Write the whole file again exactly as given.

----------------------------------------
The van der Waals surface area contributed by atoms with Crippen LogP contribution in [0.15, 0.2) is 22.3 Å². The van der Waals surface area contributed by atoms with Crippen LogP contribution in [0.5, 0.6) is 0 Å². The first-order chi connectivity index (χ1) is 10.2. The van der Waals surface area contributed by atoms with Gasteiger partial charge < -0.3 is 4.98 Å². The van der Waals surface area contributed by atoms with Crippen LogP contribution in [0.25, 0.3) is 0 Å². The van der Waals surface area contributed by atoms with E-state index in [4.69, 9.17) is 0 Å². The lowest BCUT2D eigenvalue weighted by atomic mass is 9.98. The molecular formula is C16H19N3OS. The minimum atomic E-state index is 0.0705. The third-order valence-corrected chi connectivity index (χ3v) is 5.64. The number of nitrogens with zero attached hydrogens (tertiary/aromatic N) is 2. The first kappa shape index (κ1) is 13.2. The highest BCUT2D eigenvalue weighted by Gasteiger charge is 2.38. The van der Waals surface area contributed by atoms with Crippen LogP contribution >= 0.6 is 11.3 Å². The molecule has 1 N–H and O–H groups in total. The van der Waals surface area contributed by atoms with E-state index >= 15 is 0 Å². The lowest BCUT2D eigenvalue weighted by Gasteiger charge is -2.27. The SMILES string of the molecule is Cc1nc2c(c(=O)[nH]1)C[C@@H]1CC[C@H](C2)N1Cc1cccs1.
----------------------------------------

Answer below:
The van der Waals surface area contributed by atoms with Crippen LogP contribution in [0.15, 0.2) is 22.3 Å². The van der Waals surface area contributed by atoms with Crippen LogP contribution in [0.5, 0.6) is 0 Å². The first-order chi connectivity index (χ1) is 10.2. The van der Waals surface area contributed by atoms with Gasteiger partial charge < -0.3 is 4.98 Å². The van der Waals surface area contributed by atoms with Crippen LogP contribution in [0.25, 0.3) is 0 Å². The van der Waals surface area contributed by atoms with E-state index in [4.69, 9.17) is 0 Å². The lowest BCUT2D eigenvalue weighted by atomic mass is 9.98. The molecular formula is C16H19N3OS. The minimum atomic E-state index is 0.0705. The third-order valence-corrected chi connectivity index (χ3v) is 5.64. The number of nitrogens with zero attached hydrogens (tertiary/aromatic N) is 2. The first kappa shape index (κ1) is 13.2. The highest BCUT2D eigenvalue weighted by Gasteiger charge is 2.38. The van der Waals surface area contributed by atoms with Crippen LogP contribution >= 0.6 is 11.3 Å². The molecule has 1 N–H and O–H groups in total. The van der Waals surface area contributed by atoms with E-state index >= 15 is 0 Å². The lowest BCUT2D eigenvalue weighted by Gasteiger charge is -2.27. The SMILES string of the molecule is Cc1nc2c(c(=O)[nH]1)C[C@@H]1CC[C@H](C2)N1Cc1cccs1.